I've decided the best thing to do is just ignore that fact and carry on.
For some reason a few weeks ago I watched the Hammer Horror original version of Dracula (or Horror Of Dracula as it is in the U.S.) - the BBC had been running a Gothic season, I saw it was available to view on the iPlayer in HD and decided to have a watch.
I'll admit my knowledge of Hammer film is very very scant, more that I think by the time I was getting into horror they weren't showing them as often late night on TV anymore, or I perceived them as very dated.
As a teenager I picked up a book, one of those "Best 50 Horror film" type things - I've no idea who wrote it, or where my copy of it is now, I'm pretty sure I probably picked it up from the old Virgin Megastore or Another World in Nottingham. This particular book chose one horror film from each year from around the mid 50s up until around the late 80s - there was definitely some Hammer in there with their adaptations of Dracula and Frankenstein, perhaps Plague Of Zombies, quite a bit of Ken Russell with Lair of the White Worm taking the spot from '88 or whenever that was released. So in my typical unquestioning teenage manner I presumed that these were GREAT horror films.
But both the Hammer Dracula and Frankenstein films were barren and completely lacking in thrills to me, so I couldn't quite see why they were seen as so great and that's probably tarnished my view of Hammer for all these years.
I have to also admit that I don't know the source material that well - I've never read Dracula, I recently went to see a fun theatre performance of it in Worthing which I think was quite authentic in covering a lot of the aspects - Renfield and the asylum etc. Many years ago I did see the Francis Ford Coppola adaptation, but perhaps sullied by The Dark Side's dismissal of it being "Mills and Boon horror" I had huffily low expectations of it. I think I found it a bit of a confusing mess, I didn't understand Tom Waits as Renfield, I didn't understand the transformations of Dracula...I just didn't get it.
But with that recent theatre production in my mind, the Hammer one feels like an abridged, simplified cut to the chase adaptation, which really took me by surprise. It seems to move swiftly along, bumping off Harker and taking quite a few liberties with it all. I was also quite shocked by the first stake seen hammering into a body - I guess in my head I thought the film was pretty bloodless, but the first bleeding stake came as quite a shock, Harker's actions seemed genuinely shocking as he desperately hammered away - it just felt much more visceral then I saw it as a teenager.
I undoubtedly didn't appreciate Peter Cushing's performance as Van Helsing as a teenager, but watching it with adult eyes it was a genuine delight to watch. He seems really on the cusp on madness, a real twinkle in his performance, a joy and determination to complete the task of Dracula's annihilation. Again, this took me by surprise, he seemed so spritely and it didn't feel dry in the slightest.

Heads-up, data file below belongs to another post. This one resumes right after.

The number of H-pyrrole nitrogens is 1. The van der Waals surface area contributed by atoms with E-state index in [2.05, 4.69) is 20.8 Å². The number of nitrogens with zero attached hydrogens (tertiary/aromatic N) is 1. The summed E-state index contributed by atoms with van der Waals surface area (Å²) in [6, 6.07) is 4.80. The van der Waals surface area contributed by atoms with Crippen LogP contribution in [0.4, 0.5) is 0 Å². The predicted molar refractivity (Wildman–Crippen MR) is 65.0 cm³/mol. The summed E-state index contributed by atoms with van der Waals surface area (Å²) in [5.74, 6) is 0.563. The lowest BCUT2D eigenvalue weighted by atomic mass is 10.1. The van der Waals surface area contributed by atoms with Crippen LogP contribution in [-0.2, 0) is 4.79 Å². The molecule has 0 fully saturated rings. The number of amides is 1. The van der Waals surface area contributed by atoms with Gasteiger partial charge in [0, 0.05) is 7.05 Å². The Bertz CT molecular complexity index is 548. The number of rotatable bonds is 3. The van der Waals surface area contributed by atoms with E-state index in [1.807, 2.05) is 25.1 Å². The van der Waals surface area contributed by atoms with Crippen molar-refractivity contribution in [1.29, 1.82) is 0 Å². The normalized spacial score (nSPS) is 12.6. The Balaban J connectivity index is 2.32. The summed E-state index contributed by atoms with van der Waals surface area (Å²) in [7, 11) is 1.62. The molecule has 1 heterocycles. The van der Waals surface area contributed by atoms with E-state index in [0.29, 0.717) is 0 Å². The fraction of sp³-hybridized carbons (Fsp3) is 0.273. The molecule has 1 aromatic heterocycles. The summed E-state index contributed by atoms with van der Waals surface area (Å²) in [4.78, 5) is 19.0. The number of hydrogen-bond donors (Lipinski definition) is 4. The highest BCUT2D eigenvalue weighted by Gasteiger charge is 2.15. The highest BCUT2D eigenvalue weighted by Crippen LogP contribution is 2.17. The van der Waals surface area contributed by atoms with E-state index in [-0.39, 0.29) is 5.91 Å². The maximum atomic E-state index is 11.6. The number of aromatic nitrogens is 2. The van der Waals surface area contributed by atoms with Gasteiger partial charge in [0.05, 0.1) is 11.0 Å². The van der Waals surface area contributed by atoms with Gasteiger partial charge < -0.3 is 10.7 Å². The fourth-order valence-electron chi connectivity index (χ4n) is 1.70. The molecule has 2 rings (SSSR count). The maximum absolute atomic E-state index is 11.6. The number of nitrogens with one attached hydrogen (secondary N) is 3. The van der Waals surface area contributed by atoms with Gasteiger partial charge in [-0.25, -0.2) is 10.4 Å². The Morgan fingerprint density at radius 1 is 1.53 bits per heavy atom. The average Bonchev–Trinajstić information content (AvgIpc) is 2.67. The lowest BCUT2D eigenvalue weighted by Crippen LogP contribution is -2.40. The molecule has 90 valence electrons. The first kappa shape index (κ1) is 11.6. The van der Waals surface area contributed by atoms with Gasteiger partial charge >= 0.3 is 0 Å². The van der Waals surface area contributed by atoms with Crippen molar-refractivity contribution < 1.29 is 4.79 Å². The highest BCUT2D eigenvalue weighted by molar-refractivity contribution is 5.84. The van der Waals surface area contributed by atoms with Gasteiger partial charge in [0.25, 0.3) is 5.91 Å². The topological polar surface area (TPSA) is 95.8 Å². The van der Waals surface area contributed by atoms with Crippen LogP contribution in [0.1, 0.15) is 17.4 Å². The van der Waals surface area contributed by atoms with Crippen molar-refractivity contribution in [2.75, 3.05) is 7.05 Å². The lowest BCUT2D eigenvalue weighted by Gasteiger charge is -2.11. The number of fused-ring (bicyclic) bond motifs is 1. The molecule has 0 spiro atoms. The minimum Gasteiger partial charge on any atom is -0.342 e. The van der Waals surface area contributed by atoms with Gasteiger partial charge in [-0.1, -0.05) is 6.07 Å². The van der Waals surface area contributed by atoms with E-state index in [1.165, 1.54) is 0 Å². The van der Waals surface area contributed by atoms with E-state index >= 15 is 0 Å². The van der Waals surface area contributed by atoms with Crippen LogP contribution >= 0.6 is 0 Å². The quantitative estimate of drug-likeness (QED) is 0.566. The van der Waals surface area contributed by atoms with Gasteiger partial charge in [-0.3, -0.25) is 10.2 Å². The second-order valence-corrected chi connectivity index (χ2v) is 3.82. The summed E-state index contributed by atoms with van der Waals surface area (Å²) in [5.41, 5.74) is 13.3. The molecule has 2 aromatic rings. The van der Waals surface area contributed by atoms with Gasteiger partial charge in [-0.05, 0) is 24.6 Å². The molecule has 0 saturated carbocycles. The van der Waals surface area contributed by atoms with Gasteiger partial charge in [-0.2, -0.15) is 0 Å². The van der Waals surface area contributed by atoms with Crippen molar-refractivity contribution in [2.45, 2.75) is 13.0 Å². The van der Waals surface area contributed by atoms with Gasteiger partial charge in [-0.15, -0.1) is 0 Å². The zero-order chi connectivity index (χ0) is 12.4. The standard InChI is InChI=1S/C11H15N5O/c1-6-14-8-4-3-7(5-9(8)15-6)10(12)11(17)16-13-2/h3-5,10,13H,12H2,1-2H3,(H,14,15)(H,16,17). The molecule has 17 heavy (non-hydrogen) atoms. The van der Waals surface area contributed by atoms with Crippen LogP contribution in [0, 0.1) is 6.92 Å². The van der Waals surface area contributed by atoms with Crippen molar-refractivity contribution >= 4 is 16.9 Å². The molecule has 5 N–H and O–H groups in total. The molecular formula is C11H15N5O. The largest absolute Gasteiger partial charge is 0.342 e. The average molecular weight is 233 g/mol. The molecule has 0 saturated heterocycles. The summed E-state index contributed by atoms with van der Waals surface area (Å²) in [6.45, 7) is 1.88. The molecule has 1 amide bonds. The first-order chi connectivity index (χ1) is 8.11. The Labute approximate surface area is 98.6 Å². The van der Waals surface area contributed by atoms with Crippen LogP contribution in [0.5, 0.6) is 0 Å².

Much has been made that Hammer were the ones were brought the erotic to Dracula with Christopher Lee's seductive charms and again, with adult eyes, I can see why many feel that way. There's a sexual implication to so much of his performance which is charming and dashing, which makes his appeal to the women so believable. There was also a great moment where Mina returns home having gone missing overnight and looks so knocked for six from a night of pleasure that it's like she's just been done the walk of shame home. (After watching the film I read on imdb that Terence Fisher actually told the actress to pretend she's had the best sex all night long - she certainly gives that idea!)
The most shocking moment had to be the finale - I'd seen clips of it many times over the years, of Peter Cushing pulling the drapes and trapping Dracula between two beams of sunlight - but I hadn't seen the build up, the pursuit, the chase...again with Cushing's spritelyness, bounding on to the table, jumping up at the drapes to pull them down. It was exciting to watch, though nowadays it would have probably been drawn out much longer - here it felt very quick, abrupt but action packed. Then the meltdown and destruction of Dracula happens - first his foot melts away, nothing too graphic but the implication still seemed quite grisly to me now, then his hand similarly peeling apart....but then I watched as Dracula clawed his own flesh off his with shriveled hands until he turned to dust which really had my eyes wide open. I certainly didn't remember anything as primitively graphic as that as a teenager, it's like the flesh peeling sequence from Poltergeist 25 years earlier (which ironically also looks primitive now in the modern light.)
Here's the sequence...
For once my memory wasn't deceiving me - the graphic flesh peeling wasn't in the version I would have seen as a teenager as this was a sequence previously thought lost but only just restored in 2012. But with this sequence, along with an admiration for the performances from Cushing and Lee, gave me a new appreciation on this film and why it holds such a strong reputation. It may take big liberties with the source material, but it holds up as a great 50s horror film.
I'm curious to see how other Hammer films hold up now looking at them from an adult - I never managed to get through Plague Of The Zombies, struggling with the Cornish tin mine setting especially being so used to and fond of zombies in Romero and Fulci films, but I'd like to check that out. I'd like to see some of the other Frankenstein and Dracula entries...however, I've got an indelible memory of seeing Dennis Waterman in period authentic red briefs dashing out of bed from Scars Of Dracula, which I can't imagine any passing of time has made any more appealing.